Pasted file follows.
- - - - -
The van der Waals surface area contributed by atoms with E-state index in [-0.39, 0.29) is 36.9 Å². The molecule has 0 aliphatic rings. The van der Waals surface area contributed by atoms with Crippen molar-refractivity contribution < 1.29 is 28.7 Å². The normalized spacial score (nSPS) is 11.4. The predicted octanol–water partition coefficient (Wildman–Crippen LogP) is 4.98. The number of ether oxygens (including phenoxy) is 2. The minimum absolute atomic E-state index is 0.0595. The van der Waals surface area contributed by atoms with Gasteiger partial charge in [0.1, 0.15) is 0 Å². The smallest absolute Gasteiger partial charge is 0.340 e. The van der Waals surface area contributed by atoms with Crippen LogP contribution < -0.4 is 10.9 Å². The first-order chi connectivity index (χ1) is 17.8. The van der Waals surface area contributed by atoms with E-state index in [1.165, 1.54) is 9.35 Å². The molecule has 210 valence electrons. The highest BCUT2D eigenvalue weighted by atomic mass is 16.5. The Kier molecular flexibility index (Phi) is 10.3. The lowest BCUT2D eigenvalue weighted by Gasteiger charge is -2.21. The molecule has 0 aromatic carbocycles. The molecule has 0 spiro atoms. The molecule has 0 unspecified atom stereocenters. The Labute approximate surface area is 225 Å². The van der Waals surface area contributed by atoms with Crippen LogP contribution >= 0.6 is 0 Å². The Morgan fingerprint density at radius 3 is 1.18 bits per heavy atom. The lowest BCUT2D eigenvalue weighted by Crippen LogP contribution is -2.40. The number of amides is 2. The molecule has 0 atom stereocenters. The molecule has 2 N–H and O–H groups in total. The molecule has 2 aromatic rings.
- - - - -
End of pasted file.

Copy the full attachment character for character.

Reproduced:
The van der Waals surface area contributed by atoms with E-state index in [-0.39, 0.29) is 36.9 Å². The molecule has 0 aliphatic rings. The van der Waals surface area contributed by atoms with Crippen molar-refractivity contribution < 1.29 is 28.7 Å². The normalized spacial score (nSPS) is 11.4. The predicted octanol–water partition coefficient (Wildman–Crippen LogP) is 4.98. The number of ether oxygens (including phenoxy) is 2. The minimum absolute atomic E-state index is 0.0595. The van der Waals surface area contributed by atoms with Gasteiger partial charge in [0.1, 0.15) is 0 Å². The smallest absolute Gasteiger partial charge is 0.340 e. The van der Waals surface area contributed by atoms with Crippen LogP contribution < -0.4 is 10.9 Å². The first-order chi connectivity index (χ1) is 17.8. The van der Waals surface area contributed by atoms with E-state index in [1.165, 1.54) is 9.35 Å². The molecule has 210 valence electrons. The highest BCUT2D eigenvalue weighted by atomic mass is 16.5. The Kier molecular flexibility index (Phi) is 10.3. The lowest BCUT2D eigenvalue weighted by Gasteiger charge is -2.21. The molecule has 0 aromatic carbocycles. The molecule has 0 spiro atoms. The molecule has 0 unspecified atom stereocenters. The Labute approximate surface area is 225 Å². The van der Waals surface area contributed by atoms with Crippen LogP contribution >= 0.6 is 0 Å². The Morgan fingerprint density at radius 3 is 1.18 bits per heavy atom. The lowest BCUT2D eigenvalue weighted by Crippen LogP contribution is -2.40. The number of amides is 2. The molecule has 0 atom stereocenters. The molecule has 2 N–H and O–H groups in total. The molecule has 2 aromatic rings.